A Different Vantage Point

Ross Wasserstrom (MSIT '20) spoke with current MSIT students about his career journey and how the program prepared him to make a professional leap soon after graduating.

Ross Wasserstrom recently returned to Northwestern Engineering's Master of Science in Information Technology (MSIT) program, and his perspective was a little different than the last time he was in an MSIT classroom – both figuratively and literally. 

Ross WasserstromWasserstrom (MSIT '20) has changed jobs since he was an MSIT part-time student listening to working professionals share their personal stories and experiences in the IT industry. Now he was the professional returning to the classroom, telling current students about his MSIT journey and how it helped spark his recent career growth. 

“I am able to work with many of our customers in many different areas – reporting, crisis management, containers, networking, deployment, finance, and others – largely because MSIT provided me with a baseline of knowledge in key areas,” he said. 

Wasserstrom was a technical account manager with an IT services company when he entered the MSIT program in 2018. Shortly after graduating, he landed a position as senior technical account manager with CrowdStrike, an Austin, Texas-based cybersecurity technology company with a simple mission: “We stop breaches.” 

His presentation to the MSIT students had an equally simple title: “Career liftoff.”

“I work with experts in many different fields everyday – internally and customers,” he said. “I am much better at incorporating their knowledge, delegating, and coordinating complex projects because of the managerial and technical skills I learned in MSIT.”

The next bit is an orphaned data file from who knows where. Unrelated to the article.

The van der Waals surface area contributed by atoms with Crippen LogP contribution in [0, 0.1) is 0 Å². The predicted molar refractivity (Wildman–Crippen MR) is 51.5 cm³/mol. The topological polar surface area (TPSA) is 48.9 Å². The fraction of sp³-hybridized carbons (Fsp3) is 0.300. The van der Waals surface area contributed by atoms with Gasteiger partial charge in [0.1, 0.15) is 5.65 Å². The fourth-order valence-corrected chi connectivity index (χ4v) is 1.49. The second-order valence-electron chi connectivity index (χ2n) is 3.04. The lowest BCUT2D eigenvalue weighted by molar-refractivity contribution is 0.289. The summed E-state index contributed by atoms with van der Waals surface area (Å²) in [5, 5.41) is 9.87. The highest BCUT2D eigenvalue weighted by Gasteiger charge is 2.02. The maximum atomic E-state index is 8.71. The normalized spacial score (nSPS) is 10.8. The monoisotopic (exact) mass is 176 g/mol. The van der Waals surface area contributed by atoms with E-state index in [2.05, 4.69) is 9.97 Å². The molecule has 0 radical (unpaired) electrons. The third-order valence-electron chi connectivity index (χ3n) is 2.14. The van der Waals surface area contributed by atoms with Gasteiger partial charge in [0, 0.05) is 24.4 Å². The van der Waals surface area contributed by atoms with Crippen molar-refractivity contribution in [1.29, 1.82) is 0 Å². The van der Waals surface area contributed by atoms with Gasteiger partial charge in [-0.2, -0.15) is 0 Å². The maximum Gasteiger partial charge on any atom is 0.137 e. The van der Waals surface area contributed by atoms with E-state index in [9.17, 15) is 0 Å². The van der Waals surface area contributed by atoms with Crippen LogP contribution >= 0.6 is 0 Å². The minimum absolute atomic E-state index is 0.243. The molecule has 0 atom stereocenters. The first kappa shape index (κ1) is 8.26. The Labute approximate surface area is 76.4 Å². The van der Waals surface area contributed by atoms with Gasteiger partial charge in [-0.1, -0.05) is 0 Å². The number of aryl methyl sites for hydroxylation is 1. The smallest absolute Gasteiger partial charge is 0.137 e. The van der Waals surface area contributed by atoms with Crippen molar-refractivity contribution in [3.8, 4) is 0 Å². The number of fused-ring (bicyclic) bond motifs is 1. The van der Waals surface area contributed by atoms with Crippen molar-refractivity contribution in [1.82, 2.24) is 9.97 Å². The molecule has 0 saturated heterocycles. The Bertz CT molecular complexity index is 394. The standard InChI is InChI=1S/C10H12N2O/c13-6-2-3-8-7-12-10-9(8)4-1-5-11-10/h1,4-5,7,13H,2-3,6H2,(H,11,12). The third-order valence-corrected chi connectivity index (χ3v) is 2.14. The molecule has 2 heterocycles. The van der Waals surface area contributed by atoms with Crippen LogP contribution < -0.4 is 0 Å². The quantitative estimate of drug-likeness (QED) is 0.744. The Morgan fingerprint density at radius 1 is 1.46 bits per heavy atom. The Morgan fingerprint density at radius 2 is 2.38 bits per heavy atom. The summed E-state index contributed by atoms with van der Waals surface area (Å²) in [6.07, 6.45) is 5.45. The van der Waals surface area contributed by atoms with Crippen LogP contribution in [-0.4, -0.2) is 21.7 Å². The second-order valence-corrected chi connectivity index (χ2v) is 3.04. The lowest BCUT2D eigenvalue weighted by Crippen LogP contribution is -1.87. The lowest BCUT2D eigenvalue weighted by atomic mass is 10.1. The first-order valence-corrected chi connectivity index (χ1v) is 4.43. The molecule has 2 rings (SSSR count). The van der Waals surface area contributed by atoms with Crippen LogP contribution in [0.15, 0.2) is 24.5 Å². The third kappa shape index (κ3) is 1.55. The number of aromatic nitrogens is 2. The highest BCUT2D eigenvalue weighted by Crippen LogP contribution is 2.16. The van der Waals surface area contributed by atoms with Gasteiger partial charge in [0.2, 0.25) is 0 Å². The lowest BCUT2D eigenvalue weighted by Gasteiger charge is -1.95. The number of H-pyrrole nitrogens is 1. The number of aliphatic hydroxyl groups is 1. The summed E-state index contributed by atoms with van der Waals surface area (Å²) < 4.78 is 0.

Wasserstrom already was an accomplished professional when he joined the MSIT program. He ran his own web design business before joining Onward Technologies in 2016. The MSIT program came highly recommended and lived up to his expectations, sparking that career liftoff he shared with students. 

Among the most important things he learned in the MSIT program were advanced skills to manage collaboration across different specialties and groups. Those are skills he’s leveraging now with CrowdStrike, where he is the primary point of contact on technical matters for customers who deploy the company’s cyber-defense products. 

“I help our customers protect their organizations with the work I do each day,” he said. “I also enjoy that every day brings something interesting – a new technology I haven’t used before or a new use for our products. It’s never boring.” 

Indeed, the rise of cybercrime presents a significant threat to businesses that don’t proactively strengthen their defenses against ever-changing infiltration attempts. Global estimates put the cost of cybercrime in 2021 at $6 trillion, which would make it the world’s third-largest economy after the United States and China, according to CyberCrime Magazine editor in chief Steve Morgan. That number is expected to balloon to more than $10.5 trillion by 2025.

Wasserstrom’s presentation put him in front of students who could potentially one day join him in the fight to make those numbers less severe.

“MSIT provided me with a foundation of knowledge and skills that has been critical to my career advancement,” Wasserstrom said. “Hopefully other students will have a similar positive experience.”

McCormick News Article